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Is Affirmative Action Dead? Life After Fisher v. University of Texas

Diversity Panel


One day after class, a visibly upset student approached Leon Jones, M.D. and confided that one of her professors had made a disparaging comment about people on food stamps.

Her father was killed on the job, leaving her mother to raise three kids solo, and the family had been intermittently on public aid, explained Jones, associate dean for student affairs at University of California, Davis. And here she was, a second-year medical student with an EMT for an older sister and a younger brother enrolled at Stanford, asking, “What should I do?”

Jones suggested she go back and talk to her professor, which she did, and the following day, the professor did as Jones expected and addressed his entire class with an apology and short lecture on unconscious bias. The experience was an important learning opportunity for the student, who continued to find her voice, her classmates who were disabused of stereotypes, and the faculty member and the generations of students he’ll influence over the course of his career, Jones said. “And none of that would have happened if she weren’t there.”

The anecdote, says Jones, “brings home why diversity is so important to the learning environment.” But efforts by academic centers to create more diverse campuses are under scrutiny as the U.S. Supreme Court takes up for the second time, Fisher v. University of Texas. The outcome of the case will doubtless shape university admissions policies for years to come—which was the focus of a panel discussion led by Jones Sunday at an annual conference of the Association of American Medical Colleges (AAMC).

Abigail Fisher applied for admission to University of Texas at Austin (UT) and was rejected under race-conscious admissions policies that she later challenged in court. She lost in the federal courts, but appealed to the Supreme Court, which in 2013 ruled that the Fifth Circuit had not properly reviewed the case. The case was kicked back to the Fifth Circuit, which upon further review again upheld UT’s policies as constitutional. Fisher appealed again and the high court is expected to take up the case this fall.

The outcome is anyone’s guess. The issues in the first appeal are now “almost a footnote in round two,” said AAMC panelist Arthur Coleman, a lawyer and co-founder of the Education Counsel. Either Texas or the plaintiffs could win. It could be a draw, or the high court could punt for lack of standing. But Coleman believes “it matters less if UT wins, or not, than how UT wins or not.”

Jones stressed that most universities today take a more holistic approach to screening college applications than is implied by the “affirmative action” label.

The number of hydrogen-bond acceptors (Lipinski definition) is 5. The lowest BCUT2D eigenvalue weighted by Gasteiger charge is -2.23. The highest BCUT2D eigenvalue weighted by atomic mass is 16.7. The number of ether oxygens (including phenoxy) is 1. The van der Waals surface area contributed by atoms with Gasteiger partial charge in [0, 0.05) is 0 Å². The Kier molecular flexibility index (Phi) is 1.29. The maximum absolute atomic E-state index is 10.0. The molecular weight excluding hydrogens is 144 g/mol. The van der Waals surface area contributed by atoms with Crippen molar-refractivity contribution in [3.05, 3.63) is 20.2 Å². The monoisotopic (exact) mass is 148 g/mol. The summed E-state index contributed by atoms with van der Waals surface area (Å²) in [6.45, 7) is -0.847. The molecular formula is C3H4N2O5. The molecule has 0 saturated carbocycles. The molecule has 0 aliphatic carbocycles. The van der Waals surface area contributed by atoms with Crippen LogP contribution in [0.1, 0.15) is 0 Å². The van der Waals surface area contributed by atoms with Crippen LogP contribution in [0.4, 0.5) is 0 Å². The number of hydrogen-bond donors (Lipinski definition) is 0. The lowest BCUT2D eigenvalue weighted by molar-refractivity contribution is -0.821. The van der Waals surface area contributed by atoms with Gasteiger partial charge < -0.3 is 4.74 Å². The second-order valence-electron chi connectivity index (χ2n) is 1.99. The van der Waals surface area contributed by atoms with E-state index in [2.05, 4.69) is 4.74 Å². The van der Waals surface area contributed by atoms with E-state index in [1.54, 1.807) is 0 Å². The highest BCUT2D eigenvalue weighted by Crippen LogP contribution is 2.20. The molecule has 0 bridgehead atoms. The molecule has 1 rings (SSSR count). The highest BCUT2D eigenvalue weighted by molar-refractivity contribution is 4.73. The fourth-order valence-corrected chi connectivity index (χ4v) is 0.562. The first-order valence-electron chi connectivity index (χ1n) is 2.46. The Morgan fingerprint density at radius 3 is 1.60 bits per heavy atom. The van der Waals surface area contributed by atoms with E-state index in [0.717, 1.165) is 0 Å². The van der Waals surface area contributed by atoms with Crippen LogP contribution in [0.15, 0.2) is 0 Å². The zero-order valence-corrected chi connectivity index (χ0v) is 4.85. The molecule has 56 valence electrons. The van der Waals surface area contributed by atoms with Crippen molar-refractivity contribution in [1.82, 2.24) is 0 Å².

At UC Davis, admissions officers look at grades, MCAT scores and work experience, but also at lifestyle experiences, or obstacles that students have overcome. They also take into account the geographic origin of students, their resilience and motivations for wanting to go to medical school. “Are they intellectually curious? What are their communication skills?” Jones says. “How many languages do they speak? What are their critical thinking and problem solving skills, their values and ethics?”

Doing so has yielded a more ethnically diverse and gender-balanced medical school. But it’s not a quota system, nor a lowering of standards, says Jones, noting that UC Davis has a 100 percent match rate. “It’s about expanding the knowledge and environment of the entire school. It’s about producing better doctors.”

Diversity and inclusion has become an imperative, even in historically homogenous places like Utah, says Ana Maria Lopez, M.D., M.P.H., the University of Utah’s new Associate Vice President for Health Equity and Inclusion and Director of Cancer Health Equity at Huntsman Cancer Institute. The country’s demographics are changing. In Salt Lake City, 50 percent of school children are Latino, Lopez says.

Lopez is leading an effort at University of Utah Health Sciences to create “an environment of inclusive excellence.” That means working with the community to better understand how the health system can meet the community’s needs—the entire community, she says. It also means making research and clinical care more inclusive, not just education. And it must be evidenced-based. “Diversity means bringing everyone to the table,” says Lopez, “and inclusion means making sure everyone has a voice.”

By: Kirsten Stewart

Kirsten Stewart is a senior writer for University of Utah Health Sciences